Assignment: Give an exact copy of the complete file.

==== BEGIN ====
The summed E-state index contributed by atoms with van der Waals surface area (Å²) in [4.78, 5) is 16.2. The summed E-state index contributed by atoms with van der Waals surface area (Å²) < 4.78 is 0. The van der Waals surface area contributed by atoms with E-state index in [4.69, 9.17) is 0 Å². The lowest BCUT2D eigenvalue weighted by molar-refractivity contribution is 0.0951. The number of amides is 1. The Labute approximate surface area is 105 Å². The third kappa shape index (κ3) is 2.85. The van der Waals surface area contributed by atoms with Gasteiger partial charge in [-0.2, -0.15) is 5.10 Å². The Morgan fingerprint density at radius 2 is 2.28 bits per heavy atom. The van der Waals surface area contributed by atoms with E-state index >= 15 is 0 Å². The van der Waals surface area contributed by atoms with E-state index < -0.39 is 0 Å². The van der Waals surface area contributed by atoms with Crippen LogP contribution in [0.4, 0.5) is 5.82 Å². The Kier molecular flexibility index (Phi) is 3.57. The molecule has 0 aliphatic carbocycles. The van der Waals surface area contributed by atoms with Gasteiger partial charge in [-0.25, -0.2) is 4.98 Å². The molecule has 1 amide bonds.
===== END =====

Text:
The summed E-state index contributed by atoms with van der Waals surface area (Å²) in [4.78, 5) is 16.2. The summed E-state index contributed by atoms with van der Waals surface area (Å²) < 4.78 is 0. The van der Waals surface area contributed by atoms with E-state index in [4.69, 9.17) is 0 Å². The lowest BCUT2D eigenvalue weighted by molar-refractivity contribution is 0.0951. The number of amides is 1. The Labute approximate surface area is 105 Å². The third kappa shape index (κ3) is 2.85. The van der Waals surface area contributed by atoms with Gasteiger partial charge in [-0.2, -0.15) is 5.10 Å². The Morgan fingerprint density at radius 2 is 2.28 bits per heavy atom. The van der Waals surface area contributed by atoms with E-state index >= 15 is 0 Å². The van der Waals surface area contributed by atoms with E-state index < -0.39 is 0 Å². The van der Waals surface area contributed by atoms with Crippen LogP contribution in [0.4, 0.5) is 5.82 Å². The Kier molecular flexibility index (Phi) is 3.57. The molecule has 0 aliphatic carbocycles. The van der Waals surface area contributed by atoms with Gasteiger partial charge in [-0.25, -0.2) is 4.98 Å². The molecule has 1 amide bonds.